Boabs, Boababs and Bottles

I’m in the land of the Boab, the Kimberley of northern Western Australia, and I’ve now seen my first Boabs in their natural habitat. Very exciting and worth the seven or so hours of air travel on its own.

Some are without leaves, as they are meant to be in the Barrbana or ‘dry’. Others are in full leaf, as seems right given all the rain…

Three years ago I chatted with Simon Marnie on ABC Radio about how do you tell a bottle tree from a boab, or indeed a boabab? This was pre-blog so I’ll repeat my notes here.

Firstly, the much loved ‘bottle trees’ in the Royal Botanic Gardens are Queensland Bottle Trees, a species of Brachychiton.

Brachychiton also includes the Illawarra Flame Tree and Kurrajong, often with slightly swelling trunks, and many of the species are on display in the 11-year old Kurrajong Arboretum at Mount Annan Botanic Garden.

Brachychiton rupestris, the Queensland Bottle Tree, is quite restricted in its natural distribution, from central to southern Queensland. The common name has a dual meaning as water is stored in the trunk, and the tree trunk looks like a bottle.

The bark itself is quite odd in being green in parts, and photosynthesising like a leaf (helpful when the plant sheds its leaves in late spring, just before flowering).

We often get asked what the difference is between bottle trees and baobabs - or boabs.

Baobab is the common name given to the genus Adansonia, in a different family to Brachychiton but in a similar part of the flowering plant evolutionary tree. There are only six species of Adansonia, four of them in Madagascar, one on mainland Africa and one in Australia.

The famous Dr Livingstone compared trees of the mainland African species, Adansonia digitata, to giant radishes, carrots and parsnips.

In Australia we often lazily drop a few letters and call our species the Boab. Adansonia gregorii grows only in tropical Western Australia and Northern Territory.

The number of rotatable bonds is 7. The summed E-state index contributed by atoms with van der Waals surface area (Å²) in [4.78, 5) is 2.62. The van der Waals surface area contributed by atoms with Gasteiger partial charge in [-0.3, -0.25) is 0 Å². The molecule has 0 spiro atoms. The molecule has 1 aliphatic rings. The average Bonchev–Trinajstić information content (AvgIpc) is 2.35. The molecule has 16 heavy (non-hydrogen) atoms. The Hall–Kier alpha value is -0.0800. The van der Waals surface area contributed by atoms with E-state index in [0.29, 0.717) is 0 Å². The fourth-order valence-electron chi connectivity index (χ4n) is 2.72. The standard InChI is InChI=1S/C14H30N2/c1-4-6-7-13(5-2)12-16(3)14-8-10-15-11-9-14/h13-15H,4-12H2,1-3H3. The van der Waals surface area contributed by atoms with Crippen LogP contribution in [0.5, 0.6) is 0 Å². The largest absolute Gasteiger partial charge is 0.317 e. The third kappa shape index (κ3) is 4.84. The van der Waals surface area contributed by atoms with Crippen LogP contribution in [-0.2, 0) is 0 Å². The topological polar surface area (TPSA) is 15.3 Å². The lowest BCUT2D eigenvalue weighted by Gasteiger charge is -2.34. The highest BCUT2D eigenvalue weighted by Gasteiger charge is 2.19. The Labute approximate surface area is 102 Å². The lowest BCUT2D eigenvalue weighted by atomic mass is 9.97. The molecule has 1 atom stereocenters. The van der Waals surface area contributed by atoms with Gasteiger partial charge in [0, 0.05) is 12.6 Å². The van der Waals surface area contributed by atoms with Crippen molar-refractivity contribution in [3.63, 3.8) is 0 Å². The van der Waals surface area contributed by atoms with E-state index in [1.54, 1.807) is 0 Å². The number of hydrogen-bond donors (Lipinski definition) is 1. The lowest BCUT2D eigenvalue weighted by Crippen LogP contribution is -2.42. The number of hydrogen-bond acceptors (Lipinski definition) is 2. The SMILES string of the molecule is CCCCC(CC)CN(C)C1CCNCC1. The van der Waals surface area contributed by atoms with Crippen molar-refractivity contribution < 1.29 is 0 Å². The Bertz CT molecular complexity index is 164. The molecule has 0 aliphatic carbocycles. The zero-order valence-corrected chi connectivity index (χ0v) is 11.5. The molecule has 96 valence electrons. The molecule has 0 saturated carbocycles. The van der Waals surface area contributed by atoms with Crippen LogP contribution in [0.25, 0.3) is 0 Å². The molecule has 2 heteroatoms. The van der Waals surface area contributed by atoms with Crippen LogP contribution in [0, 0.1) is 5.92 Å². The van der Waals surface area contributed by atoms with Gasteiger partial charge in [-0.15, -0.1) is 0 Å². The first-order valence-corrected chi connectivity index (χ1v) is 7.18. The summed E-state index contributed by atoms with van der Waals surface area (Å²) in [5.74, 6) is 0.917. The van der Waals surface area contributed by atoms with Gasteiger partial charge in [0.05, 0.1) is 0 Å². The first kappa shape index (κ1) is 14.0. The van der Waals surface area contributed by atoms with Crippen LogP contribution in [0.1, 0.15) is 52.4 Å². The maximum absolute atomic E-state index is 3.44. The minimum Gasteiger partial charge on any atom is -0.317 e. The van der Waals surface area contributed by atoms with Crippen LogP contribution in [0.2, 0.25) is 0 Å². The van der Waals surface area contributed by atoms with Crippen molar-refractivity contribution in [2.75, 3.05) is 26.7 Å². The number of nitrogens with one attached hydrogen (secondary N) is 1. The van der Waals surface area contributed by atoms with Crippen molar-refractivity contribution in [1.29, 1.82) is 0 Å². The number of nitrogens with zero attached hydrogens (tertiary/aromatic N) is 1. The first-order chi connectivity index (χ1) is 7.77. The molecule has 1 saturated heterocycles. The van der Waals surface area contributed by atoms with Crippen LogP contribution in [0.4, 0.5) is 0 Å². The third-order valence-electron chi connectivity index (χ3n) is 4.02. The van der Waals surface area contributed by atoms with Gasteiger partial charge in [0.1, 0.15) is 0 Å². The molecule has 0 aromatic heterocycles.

We have tried to grow the Australian boab in the botanic garden, but so far unsuccessfully due its dislike of Sydney’s winters. However you occasionally see one of the African species thriving in this region.

Australia’s most infamous Adansonia is probably the Prison Boab near Broome, which was used as to imprison Aboriginal people a century ago – prisoners were chained up inside, or in the shade, of the tree (depending on who tells the story). It’s reputedly 1500 years old.

I finished my chat with Simon by commenting that until we succeed in getting a boab growing, you can enjoy our elderly Queensland Bottle Trees, or watch one of our newest bottle tree acquisitions, a 6-year-old, settle into its prime location near to the Opera House gates.

You could also visit the Kimberley.

Images: Boabs from near Derby, starting with the Prison Boab.


derbyiter said…
Well, a little correction I feel is needed here in ya article on display to thy world . " That broome ' DOESN'T HAVE ANY TRUE BLU GROWN BOAB trees AT ALL ! "
They are found in the Derby West Kimberley Shire boundry.... Thereforth, ya can expect another good 1HOUR DRIVE outta that crumbling over rated town to see them in their NATURAL HABITAT !

And if you go way black to when the mainlands was as one piece, you'll find that the top end of Oz, was attached to the Kimberley's of Africa too... The variation is from what I've concluded is due to the climate and wet season conditions between the 2island masses !

Yes, I have looked far into it, and contacted many people to ensure these facts
derbyiter said…
And feel very happy to prove me wrong,too !

But much time,money cost was involved doing it many years ago...

But best of luck,if you do !